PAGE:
Four patients (12%) received RT prior to the treatment of their index lesion. One patient received intra-operative RT (12 Gy) for primary leiomyosarcoma of the kidney. The patient with NF1 and prior MPNST received two prior courses of radiation for lesions distant to the index lesion. The two patients with prior multiple melanoma and colorectal carcinoma also received prior RT to locations distant to the index lesion.
Mean tumor volume immediately prior to the first fractional dose varied widely, from 7.2 to 4,885 mL (median, 189 mL). Proportional change in tumor volume ranged from -89% to +22% (median, -2%), and rate of proportional change in tumor volume ranged from -2%/Gy to +0.8%/Gy (median, -0.06%/Gy). Linear regression showed that 16 tumors (48%) demonstrated significant volume changes during RT (p < 0.05). Of these, 5 tumors (15%) increased in volume and 11 (33%) decreased in volume, whereas the remaining 17 cases (52%) showed neither a significant linear increase nor a significant linear decrease in volume.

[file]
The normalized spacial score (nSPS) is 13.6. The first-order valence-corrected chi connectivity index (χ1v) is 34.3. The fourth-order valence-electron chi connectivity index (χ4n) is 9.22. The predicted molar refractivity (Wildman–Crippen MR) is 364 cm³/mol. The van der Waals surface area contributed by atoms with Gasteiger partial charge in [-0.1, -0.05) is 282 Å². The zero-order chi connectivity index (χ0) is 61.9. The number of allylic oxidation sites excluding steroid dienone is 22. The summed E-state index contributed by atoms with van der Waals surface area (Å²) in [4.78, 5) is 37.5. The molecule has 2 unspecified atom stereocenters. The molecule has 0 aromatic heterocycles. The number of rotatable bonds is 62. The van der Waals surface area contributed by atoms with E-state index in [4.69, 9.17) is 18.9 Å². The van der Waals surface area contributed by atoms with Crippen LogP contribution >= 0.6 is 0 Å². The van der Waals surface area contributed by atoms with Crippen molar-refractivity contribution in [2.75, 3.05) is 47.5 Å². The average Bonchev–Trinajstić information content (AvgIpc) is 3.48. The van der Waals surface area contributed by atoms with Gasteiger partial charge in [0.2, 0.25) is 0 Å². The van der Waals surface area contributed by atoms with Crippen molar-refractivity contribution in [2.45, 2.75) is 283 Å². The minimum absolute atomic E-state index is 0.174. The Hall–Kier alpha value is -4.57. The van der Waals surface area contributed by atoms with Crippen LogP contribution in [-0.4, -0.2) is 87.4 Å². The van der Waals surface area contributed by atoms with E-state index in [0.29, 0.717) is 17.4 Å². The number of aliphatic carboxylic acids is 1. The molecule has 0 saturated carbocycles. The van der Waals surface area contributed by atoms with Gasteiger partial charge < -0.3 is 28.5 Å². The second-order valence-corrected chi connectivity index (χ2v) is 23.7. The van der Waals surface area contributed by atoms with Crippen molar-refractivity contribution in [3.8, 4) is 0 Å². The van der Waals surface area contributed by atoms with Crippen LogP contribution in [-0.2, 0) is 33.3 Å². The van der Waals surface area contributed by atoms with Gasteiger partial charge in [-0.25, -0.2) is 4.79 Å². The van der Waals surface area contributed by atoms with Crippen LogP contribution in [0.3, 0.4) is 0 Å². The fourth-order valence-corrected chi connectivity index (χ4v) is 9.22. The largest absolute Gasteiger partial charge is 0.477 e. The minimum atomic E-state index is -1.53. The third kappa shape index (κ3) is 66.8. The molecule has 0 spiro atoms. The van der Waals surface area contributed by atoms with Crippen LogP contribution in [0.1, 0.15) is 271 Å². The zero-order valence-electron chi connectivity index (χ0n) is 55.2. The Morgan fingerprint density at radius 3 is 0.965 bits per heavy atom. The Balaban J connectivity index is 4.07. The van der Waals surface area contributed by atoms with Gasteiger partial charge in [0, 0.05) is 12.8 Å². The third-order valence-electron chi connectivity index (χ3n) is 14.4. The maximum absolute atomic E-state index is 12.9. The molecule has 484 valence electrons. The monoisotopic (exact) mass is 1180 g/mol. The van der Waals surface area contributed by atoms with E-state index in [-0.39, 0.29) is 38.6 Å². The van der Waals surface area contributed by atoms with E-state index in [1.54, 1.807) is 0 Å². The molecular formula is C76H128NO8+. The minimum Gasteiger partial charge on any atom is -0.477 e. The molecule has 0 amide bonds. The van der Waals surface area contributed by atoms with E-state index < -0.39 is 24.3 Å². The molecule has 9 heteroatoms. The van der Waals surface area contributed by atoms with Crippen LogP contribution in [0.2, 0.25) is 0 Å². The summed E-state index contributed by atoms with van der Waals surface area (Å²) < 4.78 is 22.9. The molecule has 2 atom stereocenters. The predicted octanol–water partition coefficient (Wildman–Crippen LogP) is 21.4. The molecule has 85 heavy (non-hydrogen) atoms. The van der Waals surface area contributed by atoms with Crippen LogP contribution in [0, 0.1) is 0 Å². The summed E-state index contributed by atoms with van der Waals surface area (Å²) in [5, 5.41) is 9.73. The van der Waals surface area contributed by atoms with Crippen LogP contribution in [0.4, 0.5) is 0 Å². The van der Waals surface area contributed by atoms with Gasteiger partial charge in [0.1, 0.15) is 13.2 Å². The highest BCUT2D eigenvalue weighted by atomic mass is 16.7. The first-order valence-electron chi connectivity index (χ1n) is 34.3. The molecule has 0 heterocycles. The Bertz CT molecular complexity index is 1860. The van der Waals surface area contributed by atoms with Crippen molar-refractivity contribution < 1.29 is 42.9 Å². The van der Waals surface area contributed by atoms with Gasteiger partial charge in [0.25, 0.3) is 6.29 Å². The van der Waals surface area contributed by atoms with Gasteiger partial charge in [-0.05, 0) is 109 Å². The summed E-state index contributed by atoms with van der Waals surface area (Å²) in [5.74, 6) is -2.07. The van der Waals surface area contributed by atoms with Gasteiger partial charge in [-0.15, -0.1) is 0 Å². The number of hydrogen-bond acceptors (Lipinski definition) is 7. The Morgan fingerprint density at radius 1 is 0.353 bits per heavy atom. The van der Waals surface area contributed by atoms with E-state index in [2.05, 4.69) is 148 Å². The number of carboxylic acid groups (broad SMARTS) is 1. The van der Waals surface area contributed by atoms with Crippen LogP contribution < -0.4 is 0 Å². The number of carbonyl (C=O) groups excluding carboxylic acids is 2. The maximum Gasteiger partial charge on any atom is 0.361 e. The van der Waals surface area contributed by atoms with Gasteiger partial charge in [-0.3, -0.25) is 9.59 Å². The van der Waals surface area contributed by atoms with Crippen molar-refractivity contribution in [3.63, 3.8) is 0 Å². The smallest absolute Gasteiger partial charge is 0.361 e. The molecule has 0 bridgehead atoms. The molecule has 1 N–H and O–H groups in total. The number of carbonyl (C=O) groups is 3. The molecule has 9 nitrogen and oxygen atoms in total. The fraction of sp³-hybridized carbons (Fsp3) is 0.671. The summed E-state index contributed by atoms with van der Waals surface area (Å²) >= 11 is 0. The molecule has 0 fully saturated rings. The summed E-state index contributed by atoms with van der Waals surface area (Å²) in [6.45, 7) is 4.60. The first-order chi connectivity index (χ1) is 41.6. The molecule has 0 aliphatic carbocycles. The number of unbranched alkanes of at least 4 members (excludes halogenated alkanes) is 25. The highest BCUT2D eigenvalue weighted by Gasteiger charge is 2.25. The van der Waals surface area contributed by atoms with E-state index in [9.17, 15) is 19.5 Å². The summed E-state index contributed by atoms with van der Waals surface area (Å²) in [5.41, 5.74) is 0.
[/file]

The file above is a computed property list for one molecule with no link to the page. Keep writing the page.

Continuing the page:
Over the course of RT, tumor volumes tended to evolve in linear trends (Fig. 1A). Of 14 cases in which the tumor volume increased or decreased by more than 5%, all 14 cases showed statistically significant linear trends (p ≤ 0.04), and the median R2 among these was 0.96 (Fig. 1B). Of 11 cases in which the rate of proportional change in tumor volume was either greater than +0.25%/Gy or less than -0.25%/Gy, all 11 cases showed statistically significant linear trends (p ≤ 0.05), and the median R2 was 0.97 (Fig. 1C).
Myxoid liposarcomas tended to reduce in volume during RT (Table 2, Fig. 2A). Compared to other histologic subtypes, myxoid liposarcomas demonstrated greater proportional decrease in volume by the end of RT (p = 0.004) and faster rates of proportional volume loss during RT (p = 0.0002). Of 5 cases of myxoid liposarcoma, linear regression identified a significant linear decrease in volume over the course of RT in 4 cases (p ≤ 0.0006), while 1 case showed neither a significant linear increase nor a significant linear decrease (p = 0.3).
Sequential timing of chemotherapy and RT was associated with greater increase in tumor volume during RT (Table 2, Fig. 2B). Compared to other patients treated with interdigitated or concurrent chemoradiation, patients who received sequential chemoradiation demonstrated greater proportional increase in tumor volume by the end of RT (p = 0.008) and faster rates of proportional volume increase during RT (p = 0.004). Similar findings were observed when comparing patients who received sequential chemoradiation to the remainder of the entire cohort (Table 2).